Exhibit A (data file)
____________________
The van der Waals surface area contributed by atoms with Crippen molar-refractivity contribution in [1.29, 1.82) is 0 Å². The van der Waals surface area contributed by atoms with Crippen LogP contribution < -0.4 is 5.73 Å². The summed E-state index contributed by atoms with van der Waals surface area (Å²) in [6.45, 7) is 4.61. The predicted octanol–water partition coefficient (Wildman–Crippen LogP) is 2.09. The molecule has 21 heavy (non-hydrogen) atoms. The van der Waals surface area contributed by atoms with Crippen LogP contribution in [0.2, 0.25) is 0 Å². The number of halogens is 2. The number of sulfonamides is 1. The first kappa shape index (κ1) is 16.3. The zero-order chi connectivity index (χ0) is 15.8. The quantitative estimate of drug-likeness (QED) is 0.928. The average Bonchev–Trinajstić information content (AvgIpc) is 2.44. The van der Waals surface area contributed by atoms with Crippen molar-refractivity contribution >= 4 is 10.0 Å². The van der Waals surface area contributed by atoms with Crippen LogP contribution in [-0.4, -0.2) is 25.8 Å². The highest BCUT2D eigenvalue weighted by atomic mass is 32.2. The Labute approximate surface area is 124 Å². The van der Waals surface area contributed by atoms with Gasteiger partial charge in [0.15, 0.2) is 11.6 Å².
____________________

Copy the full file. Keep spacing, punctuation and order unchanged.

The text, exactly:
The van der Waals surface area contributed by atoms with Crippen molar-refractivity contribution in [1.29, 1.82) is 0 Å². The van der Waals surface area contributed by atoms with Crippen LogP contribution < -0.4 is 5.73 Å². The summed E-state index contributed by atoms with van der Waals surface area (Å²) in [6.45, 7) is 4.61. The predicted octanol–water partition coefficient (Wildman–Crippen LogP) is 2.09. The molecule has 21 heavy (non-hydrogen) atoms. The van der Waals surface area contributed by atoms with Crippen LogP contribution in [0.2, 0.25) is 0 Å². The number of halogens is 2. The number of sulfonamides is 1. The first kappa shape index (κ1) is 16.3. The zero-order chi connectivity index (χ0) is 15.8. The quantitative estimate of drug-likeness (QED) is 0.928. The average Bonchev–Trinajstić information content (AvgIpc) is 2.44. The van der Waals surface area contributed by atoms with Crippen molar-refractivity contribution >= 4 is 10.0 Å². The van der Waals surface area contributed by atoms with Crippen LogP contribution in [-0.4, -0.2) is 25.8 Å². The highest BCUT2D eigenvalue weighted by atomic mass is 32.2. The Labute approximate surface area is 124 Å². The van der Waals surface area contributed by atoms with Gasteiger partial charge in [0.15, 0.2) is 11.6 Å².